Can the firm keep its prices below market average while giving its workers a fair deal?by Clive Lewis / November 3, 2016 / Leave a comment
Scandals such as that seen at Sports Direct have made it popular to lament a return of “Victorian employment practices” in modern Britain.
One commonly cited example received a blow last week, when an employment tribunal ruled that drivers for app-based minicab company Uber could not be classed as self-employed. The case was brought by the GMB union, which argued that categorising drivers in this way served to deny them fundamental rights.
Jo Bertram, Uber’s manager in the UK, has claimed that the self-employed status of its drivers grants these workers “freedom.” Instead of the grind of a nine to five, Uber drivers have the choice of when to work and for how long, and the ability to make extra money alongside a second job, or to more easily juggle work with other responsibilities, such as childcare.
In the run up to the verdict, news producers across the country were able to find contented Uber drivers, eager to expound the virtues of this new style of working. This vocal minority may have made for seemingly balanced TV, but they are far from representative.
The Tribunal ruled that the categorisation of Uber drivers as self-employed was bogus, and highlighted the miserable conditions endured by many of them. In a country where the minimum hourly wage is £7.20 for those over the age of 25, one Uber driver earned a pitiful £5.03. There have been horror stories of drivers being unable to take toilet breaks, or stop to eat. If Uber brings freedoms, for most they have come at the price of dignity.
We should not underestimate the significance of the tribunal’s ruling for both employers and employees within the gig economy.
In the short-term, the ruling will have a dramatic impact on Uber and their 30,000 drivers. The firm may now have to top up the earnings, potentially including back pay, not just of the drivers who appealed but of any others who come forward, until they are in line with the minimum wage. Uber drivers may now also seek employment rights such as sick pay and holiday pay, or parental leave.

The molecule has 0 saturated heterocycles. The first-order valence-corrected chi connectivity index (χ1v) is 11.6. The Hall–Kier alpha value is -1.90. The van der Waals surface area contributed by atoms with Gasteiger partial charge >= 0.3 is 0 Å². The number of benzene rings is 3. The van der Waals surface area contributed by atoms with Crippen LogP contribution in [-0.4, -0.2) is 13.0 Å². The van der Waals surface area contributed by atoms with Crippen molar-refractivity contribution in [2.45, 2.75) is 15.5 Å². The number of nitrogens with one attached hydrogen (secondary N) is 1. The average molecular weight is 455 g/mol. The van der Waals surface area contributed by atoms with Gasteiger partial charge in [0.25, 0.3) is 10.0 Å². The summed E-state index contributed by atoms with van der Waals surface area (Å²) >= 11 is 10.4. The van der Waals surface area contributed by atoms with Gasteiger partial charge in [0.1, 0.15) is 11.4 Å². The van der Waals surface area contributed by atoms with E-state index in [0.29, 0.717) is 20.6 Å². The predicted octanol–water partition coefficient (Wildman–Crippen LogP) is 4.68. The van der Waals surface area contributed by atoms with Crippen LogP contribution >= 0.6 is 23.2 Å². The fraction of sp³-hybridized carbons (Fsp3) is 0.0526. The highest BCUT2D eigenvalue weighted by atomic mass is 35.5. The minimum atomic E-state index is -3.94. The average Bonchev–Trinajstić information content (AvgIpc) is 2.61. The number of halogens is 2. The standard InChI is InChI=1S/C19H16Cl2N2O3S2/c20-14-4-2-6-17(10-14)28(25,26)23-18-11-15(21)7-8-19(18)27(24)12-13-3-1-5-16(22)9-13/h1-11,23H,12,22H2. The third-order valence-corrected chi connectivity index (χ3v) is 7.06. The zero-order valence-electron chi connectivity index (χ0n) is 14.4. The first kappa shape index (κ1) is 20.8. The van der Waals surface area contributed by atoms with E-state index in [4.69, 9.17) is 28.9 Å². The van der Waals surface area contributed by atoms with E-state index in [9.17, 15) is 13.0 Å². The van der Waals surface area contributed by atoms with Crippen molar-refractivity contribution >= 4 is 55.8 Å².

All this will greatly improve the quality of life of Uber’s drivers, but we may also see some changes to the firm’s business model. Here, the million dollar question is: can the firm keep its prices well below market average, while giving its workers a fair deal?
If it can, we will have taken a significant step forward in learning how to harness new technology in a way that benefits everybody. If it can’t, it will be hard to escape the impression that Uber’s success is based, not on the way it has utilised cutting edge technology to develop an innovative new business model, but on good old-fashioned exploitation.
The significance of the answer to this question is what makes Uber a landmark case.
We must be clear—if it can’t, then Uber’s business model isn’t viable and we need to accept paying more for our taxis. But the search for business models that are able to share the benefits of new technologies will continue.
We are in a period of rapid technological change that is opening up new possibilities for our quality of life, in and out of work. This includes not just flexibility, but new forms of mutual and decentralised ownership and management. We can look forward in our lifetimes to the automation of activities, such as driving, that hitherto seemed irreducibly manual.
Embracing these new technologies has enormous potential to improve people’s lives. There is no doubt that Uber has brought benefits to the travelling public. But the Uber verdict has confirmed by law that it cannot be at the price of intensified exploitation.
Part of figuring out how to harness the benefits of new technology for all is improving protections given to workers, and driving out such practices as bogus self-employment. The pivotal role played by the GMB in bringing the Uber case is a reminder of the importance of giving workers not only rights, but a voice and channels through which to express it.
But if—as Uber’s decision to appeal suggests even they fear—Uber’s business model cannot survive these measures, then we also have a responsibility to work with tech companies to develop business models that can.
It is business that will be at the forefront of developing and deploying new technologies. And policy-makers must play their part in enabling them to do so in a way that is not at odds with giving the workforce a share of the spoils.
The lesson of the Uber verdict is, therefore, not simply that new technology must not be used to violate people’s rights. It is also that government needs to do better to create an economic framework in which businesses can embrace cutting edge technology and succeed in new markets, without being forced into a race to the bottom.
Despite comparisons with the Victorian era, bogus self-employment and similar practices are contemporary problems that will require contemporary solutions. As the new Shadow Secretary of State for Business, Energy and Industrial Strategy, I look forward to working closely with business, trade unions, and other stakeholders to develop them.